By Dan Kennedy • The press, politics, technology, culture and other passions

Literary truth and literal truth

There is no “controversy” over James Frey’s admission that his book “A Million Little Pieces” is not the nonfiction memoir he had claimed it to be; only the exposure of a literary crime. There’s been a voluminous amount of commentary since last week. Michiko Kakutani’s, in today’s New York Times, is especially good.

Bloviation over whether a memoir has to be entirely true is especially troubling because, at root, nonfiction — whether it’s memoir, history, biography or social science — is a form of journalism, or at least its first cousin. If it isn’t true, it’s worthless, regardless of its literary merits. (I’m not talking about an inadvertent error or two. I’m talking about intent.)

Several years ago I published my one and, so far, only book — a nonfiction work on the culture of dwarfism that combined social criticism, interviews, medical and science journalism, historical research and, yes, memoir. Titled “Little People: Learning to See the World Through My Daughter’s Eyes” (that’s where the memoir comes in), it is currently out of print, although I have some hopes for a paperback edition.

Readers can like what I wrote or not. But the one promise I made every effort to deliver on was that “Little People” would be a work of nonfiction. I taped hours upon hour of interviews. I kept reconstructed quotes from years past to a minimum, and explained their limits in the footnotes. When my editor asked for more of our daughter, Becky’s, voice, I didn’t try to rely on the vagaries of memory. Rather, I sat down with Becky — who was 10 at the time — and told her exactly what I was up to. She could have cooperated or not. Fortunately, she wanted to do it, and we had our first serious conversation about her dwarfism. With a tape recorder rolling.

There are so many authors trying to do it right that it’s depressing to see someone like Frey succeed by cheating. The diminution of trust that accompanies such a revelation harms all of us — readers and, of course, writers, who have a hard enough time getting published and noticed as it is.

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  1. Anonymous

    Frey should be ostracized for his indisciminate use of Capital Letters alone.And we shouldn’t let Oprah off the Fraud Hook very quickly, either.

  2. John Farrell

    Dan, well written. And heartelt!

  3. Anonymous

    Dan.I guess the author saw the success of such non-fiction best-sellers such as “Unfit for Command”, “Plan of Attack”, and anything by Malkin and Coulter and thought those rules were NULL AND VOID. It’s really getting very hard to believe anything fits in the non-fiction category. Journalist are opinionist. Politicians are Marketers. I suppose complaining about the veracity of a book written by a drug addled addict seems a little strong when America has given a pass to the power addled addicts.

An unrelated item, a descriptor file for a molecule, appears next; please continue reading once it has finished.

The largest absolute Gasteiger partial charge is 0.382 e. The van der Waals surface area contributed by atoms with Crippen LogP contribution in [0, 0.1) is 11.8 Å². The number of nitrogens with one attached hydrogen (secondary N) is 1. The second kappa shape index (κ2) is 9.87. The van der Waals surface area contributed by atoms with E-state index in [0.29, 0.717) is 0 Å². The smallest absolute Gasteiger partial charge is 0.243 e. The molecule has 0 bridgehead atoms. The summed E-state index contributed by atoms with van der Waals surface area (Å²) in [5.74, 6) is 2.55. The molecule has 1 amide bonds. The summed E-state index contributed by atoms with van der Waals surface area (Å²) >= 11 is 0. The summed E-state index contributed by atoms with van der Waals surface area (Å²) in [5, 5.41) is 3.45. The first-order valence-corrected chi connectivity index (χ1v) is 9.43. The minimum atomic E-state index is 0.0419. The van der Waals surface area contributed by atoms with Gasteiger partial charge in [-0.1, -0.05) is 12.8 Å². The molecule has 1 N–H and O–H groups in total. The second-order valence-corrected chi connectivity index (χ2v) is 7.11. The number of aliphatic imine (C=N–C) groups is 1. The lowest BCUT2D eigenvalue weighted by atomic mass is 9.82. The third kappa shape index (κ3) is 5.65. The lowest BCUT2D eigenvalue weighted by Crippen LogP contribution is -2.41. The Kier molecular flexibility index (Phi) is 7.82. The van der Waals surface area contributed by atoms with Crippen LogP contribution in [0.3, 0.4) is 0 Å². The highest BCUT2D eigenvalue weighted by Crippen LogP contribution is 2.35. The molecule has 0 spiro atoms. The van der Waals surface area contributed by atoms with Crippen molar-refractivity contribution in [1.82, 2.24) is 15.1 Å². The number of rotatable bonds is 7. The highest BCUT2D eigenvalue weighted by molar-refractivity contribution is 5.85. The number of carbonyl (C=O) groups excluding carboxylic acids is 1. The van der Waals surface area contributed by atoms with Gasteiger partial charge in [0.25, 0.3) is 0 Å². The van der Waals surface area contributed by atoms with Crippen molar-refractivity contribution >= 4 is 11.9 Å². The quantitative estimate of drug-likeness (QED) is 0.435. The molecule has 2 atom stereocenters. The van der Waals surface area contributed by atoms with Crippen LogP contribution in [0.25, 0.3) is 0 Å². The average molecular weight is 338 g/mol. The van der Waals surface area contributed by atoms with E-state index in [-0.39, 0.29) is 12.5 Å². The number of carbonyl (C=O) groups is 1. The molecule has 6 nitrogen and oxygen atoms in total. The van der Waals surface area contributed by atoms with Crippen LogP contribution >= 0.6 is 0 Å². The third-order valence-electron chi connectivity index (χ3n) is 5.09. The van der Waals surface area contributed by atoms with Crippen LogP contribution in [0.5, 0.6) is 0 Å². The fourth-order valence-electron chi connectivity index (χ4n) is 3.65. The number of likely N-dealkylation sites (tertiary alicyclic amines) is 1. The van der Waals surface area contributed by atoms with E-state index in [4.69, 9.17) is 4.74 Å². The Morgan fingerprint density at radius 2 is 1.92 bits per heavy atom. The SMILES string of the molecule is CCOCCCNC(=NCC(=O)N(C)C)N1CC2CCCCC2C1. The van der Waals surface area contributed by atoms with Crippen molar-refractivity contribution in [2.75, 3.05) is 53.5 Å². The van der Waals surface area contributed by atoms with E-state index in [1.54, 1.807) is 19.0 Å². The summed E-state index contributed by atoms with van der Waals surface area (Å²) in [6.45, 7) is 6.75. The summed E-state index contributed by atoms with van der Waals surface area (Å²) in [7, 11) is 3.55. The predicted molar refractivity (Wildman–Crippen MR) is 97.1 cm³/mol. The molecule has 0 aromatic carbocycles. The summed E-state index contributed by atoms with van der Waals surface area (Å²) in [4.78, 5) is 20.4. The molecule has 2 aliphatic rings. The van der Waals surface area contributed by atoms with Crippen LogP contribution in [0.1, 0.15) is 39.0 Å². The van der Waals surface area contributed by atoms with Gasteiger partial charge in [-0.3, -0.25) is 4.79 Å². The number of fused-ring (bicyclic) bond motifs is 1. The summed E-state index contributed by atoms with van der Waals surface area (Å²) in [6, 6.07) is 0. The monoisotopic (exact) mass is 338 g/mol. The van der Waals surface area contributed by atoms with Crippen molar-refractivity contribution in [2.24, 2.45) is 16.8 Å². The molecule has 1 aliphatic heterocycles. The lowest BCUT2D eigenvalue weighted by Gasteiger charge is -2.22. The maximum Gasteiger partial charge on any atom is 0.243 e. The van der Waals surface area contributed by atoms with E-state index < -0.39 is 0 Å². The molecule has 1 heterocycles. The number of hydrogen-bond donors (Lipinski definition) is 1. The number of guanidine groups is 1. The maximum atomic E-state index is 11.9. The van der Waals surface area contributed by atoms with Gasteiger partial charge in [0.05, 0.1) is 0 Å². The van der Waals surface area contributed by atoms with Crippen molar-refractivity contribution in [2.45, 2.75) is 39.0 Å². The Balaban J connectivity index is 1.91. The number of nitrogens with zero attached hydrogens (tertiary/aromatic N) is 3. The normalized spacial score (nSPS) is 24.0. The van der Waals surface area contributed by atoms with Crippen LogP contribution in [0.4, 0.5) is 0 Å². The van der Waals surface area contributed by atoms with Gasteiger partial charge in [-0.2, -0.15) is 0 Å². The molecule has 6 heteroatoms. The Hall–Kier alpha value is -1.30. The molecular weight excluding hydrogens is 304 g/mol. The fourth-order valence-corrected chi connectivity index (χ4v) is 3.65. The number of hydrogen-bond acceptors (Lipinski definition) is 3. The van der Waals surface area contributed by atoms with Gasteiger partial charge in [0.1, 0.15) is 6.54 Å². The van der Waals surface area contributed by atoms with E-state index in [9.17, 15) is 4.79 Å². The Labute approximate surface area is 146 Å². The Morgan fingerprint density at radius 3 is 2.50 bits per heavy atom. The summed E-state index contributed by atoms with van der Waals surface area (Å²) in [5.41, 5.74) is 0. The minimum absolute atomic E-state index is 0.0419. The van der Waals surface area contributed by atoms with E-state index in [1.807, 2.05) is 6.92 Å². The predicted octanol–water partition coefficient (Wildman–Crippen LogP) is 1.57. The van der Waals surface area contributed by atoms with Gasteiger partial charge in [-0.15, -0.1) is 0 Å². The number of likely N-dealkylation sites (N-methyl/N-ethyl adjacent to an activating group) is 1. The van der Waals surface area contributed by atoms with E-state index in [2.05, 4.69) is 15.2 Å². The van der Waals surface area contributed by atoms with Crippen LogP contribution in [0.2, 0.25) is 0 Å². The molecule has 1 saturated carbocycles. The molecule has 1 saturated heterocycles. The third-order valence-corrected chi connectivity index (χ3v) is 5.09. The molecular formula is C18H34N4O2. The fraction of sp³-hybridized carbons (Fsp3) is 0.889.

4. Anonymous

    I trust the veracity of the news in the Globe. It’s the stuff that DOESN’T get in that troubles me.

  5. Anonymous

    Dear Dan, I heard a email or phone comment on NPR that said “consider it [Million Pieces] for what it’s worth – it’s the memoir of a confessed drug addict, not a competent historian”. Her point being, why should we expect the (on the wagon now) addict to correctly remember facts from when he was strung out? Perhaps it is not unreasonable for there to be a different standard for non-fiction books by professional authors — academics and journalists and even hack authors — and those by amateurs about their own pitiful lives. Your book has bits of memoir, and may be excused for not achieving full detachment due to your closeness to the subject, but it is recognizably professionally written. Autobiographies of criminals and crackheads are not.[full disclosure, I share that closeness to Dan’s subject, there’s a chapter on MY sister in Dan’s book.]Similarly, I don’t see how filing this Memoir in Non-Fiction would demean your fine book by contagion. Perhaps the public would be better served if it contained a warning label “may contain upto 2% False Memories”, but it’s still an attempt at Non-Fiction. Heck, would such a warning label on Henry the K’s or any other politician’s self-serving memoir be only 2%? TV and NewsPaper news reports of events I’m personally familiar with can’t hit 98%.– Bill R

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